Like so much about North Korea at the time of one of the most historic world summits in history, life at the nation's embassy, nestled in the leafy West London suburbs of Ealing, is still shrouded in mystery.
As this week's potentially world-changing summit in Singapore takes place between Donald Trump and Kim Jong-un, our reporter Martin Elvery paid a visit to the embassy.
Perhaps you wouldn't expect North Korea - a famously secretive nation widely seen as having the most brutal dictatorship in the modern world - to have an embassy at all in the UK, let alone in Ealing.
But perhaps the strangest thing about the embassy is just how easy it is to find.
Given North Korea's well publicised secrecy, you might expect that its embassy would be hidden away in some kind of bunker, but a quick search of Google gives you the location and there's a big bronze sign next to the front door which reads Embassy & Office of DPR Korea. It's all rather obvious.
I walk towards the embassy, along Gunnersbury Avenue, a street of beautifully presented 1930s Metroland villas, just around the corner from the stately Gunnersbury Park.
It's a lovely location with a "Queen of the suburbs" air. If North Korea is really so short of cash, it could certainly do worse than flogging off this nice little nest egg.
When I arrive, the low wrought iron gates of number 73 are, of course, closed and the shut windows of the elegant bay-fronted house look as if they have blinds drawn or curtains closed behind them.
The front of the house is surprisingly open to the street. There are no high fences or spikes. But then I notice a CCTV camera on the front wall peeking at me.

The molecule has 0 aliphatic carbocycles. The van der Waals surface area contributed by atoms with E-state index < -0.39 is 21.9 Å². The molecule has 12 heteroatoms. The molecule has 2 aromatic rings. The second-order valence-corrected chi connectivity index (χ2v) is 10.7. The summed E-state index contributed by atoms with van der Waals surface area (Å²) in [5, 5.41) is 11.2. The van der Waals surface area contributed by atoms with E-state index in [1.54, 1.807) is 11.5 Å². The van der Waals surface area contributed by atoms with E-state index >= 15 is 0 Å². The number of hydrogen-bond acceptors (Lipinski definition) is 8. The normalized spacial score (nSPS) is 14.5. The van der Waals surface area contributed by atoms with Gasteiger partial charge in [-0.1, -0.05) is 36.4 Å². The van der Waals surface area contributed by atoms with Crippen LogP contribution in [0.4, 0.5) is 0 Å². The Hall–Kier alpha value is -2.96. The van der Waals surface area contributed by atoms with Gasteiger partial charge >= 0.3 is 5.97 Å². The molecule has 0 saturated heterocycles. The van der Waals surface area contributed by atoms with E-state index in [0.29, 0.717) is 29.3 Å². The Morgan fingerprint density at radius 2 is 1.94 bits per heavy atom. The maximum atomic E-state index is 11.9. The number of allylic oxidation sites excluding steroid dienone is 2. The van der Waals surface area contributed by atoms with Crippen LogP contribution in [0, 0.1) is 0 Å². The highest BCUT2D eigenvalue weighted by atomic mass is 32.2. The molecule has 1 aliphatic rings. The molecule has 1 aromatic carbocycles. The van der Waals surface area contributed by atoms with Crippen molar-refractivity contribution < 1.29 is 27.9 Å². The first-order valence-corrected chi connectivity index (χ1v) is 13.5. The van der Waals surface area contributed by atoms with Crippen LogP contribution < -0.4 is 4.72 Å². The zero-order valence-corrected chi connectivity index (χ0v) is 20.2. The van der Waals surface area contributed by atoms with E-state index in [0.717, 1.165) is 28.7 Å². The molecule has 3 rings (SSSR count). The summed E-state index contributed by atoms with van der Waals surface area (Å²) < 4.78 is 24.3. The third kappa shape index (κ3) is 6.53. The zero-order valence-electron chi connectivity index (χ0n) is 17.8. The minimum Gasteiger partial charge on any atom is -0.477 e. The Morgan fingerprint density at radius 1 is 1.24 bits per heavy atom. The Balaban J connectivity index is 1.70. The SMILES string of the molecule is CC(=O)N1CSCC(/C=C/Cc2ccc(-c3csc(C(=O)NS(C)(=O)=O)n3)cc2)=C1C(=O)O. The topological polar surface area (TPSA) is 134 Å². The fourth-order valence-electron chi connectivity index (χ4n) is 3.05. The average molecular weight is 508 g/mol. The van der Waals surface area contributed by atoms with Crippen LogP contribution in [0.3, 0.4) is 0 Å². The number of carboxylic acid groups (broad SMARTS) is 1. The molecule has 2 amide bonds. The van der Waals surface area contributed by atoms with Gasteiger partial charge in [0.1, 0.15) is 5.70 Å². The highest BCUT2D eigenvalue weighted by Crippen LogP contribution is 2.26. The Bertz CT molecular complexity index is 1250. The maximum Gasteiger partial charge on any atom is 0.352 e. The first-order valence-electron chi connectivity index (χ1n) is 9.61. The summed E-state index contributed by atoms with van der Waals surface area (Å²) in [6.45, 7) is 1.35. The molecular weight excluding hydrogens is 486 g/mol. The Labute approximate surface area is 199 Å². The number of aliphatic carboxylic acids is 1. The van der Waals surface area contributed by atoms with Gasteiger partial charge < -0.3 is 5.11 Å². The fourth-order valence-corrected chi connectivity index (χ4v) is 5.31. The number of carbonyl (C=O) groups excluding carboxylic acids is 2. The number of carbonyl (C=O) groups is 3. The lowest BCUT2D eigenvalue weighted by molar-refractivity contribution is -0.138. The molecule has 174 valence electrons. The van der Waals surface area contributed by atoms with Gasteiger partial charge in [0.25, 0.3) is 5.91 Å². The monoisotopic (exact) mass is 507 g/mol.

After several phone calls to try to set up a meeting with the ambassador simply ring off, I decide to try the door bell - but there is no sign of movement. Not even a curtain twitching. I try again. Still nothing.
A glimpse around the side of the house reveals a long, high wall, obscuring any views into the rear of the property and large wooden double gates, painted black. This is more like it.
A peek through the hinges and there's a black diplomat's car parked on the grass looking as if it could be swung out through the gates at a moment's notice. The rear of the house again looks completely sealed up.
I decide to try the neighbours to see if there's any sign of the staff. They are mostly out, but one lady who lives next door tells me she she knows little about the embassy's residents as she has only just moved in.
She says she thinks there is a husband and wife, some children and maybe some servants, but can't say any more than that.
No-one seems to be answering at any of the other houses which are equally large suburban villas that seem eerily quiet.
Of course conspiracy theories are starting to take over my thoughts but I try to keep them in check. "It's perfectly normal, they are just out for the day," I think, and yet ...
In my mind I'm in a 1950s Cold War thriller. But am I doing the spying, or being spied on? I can't tell.
I notice a large post box on the street outside. It looks freshly painted in bright Royal Mail red. Is it too conveniently close? Why the new lick of paint?
A postman parks his van on the street corner and gets out with some large parcels. He seems to walk very slowly past the embassy and glance towards the front door. Is it my imagination, or does he linger a little too long before walking further along the street.
Next minute I turn round and he's stood right next to me. "Hi...I'm a journalist," I mutter. "Do you know anything about the North Korean embassy, do you ever deliver there?"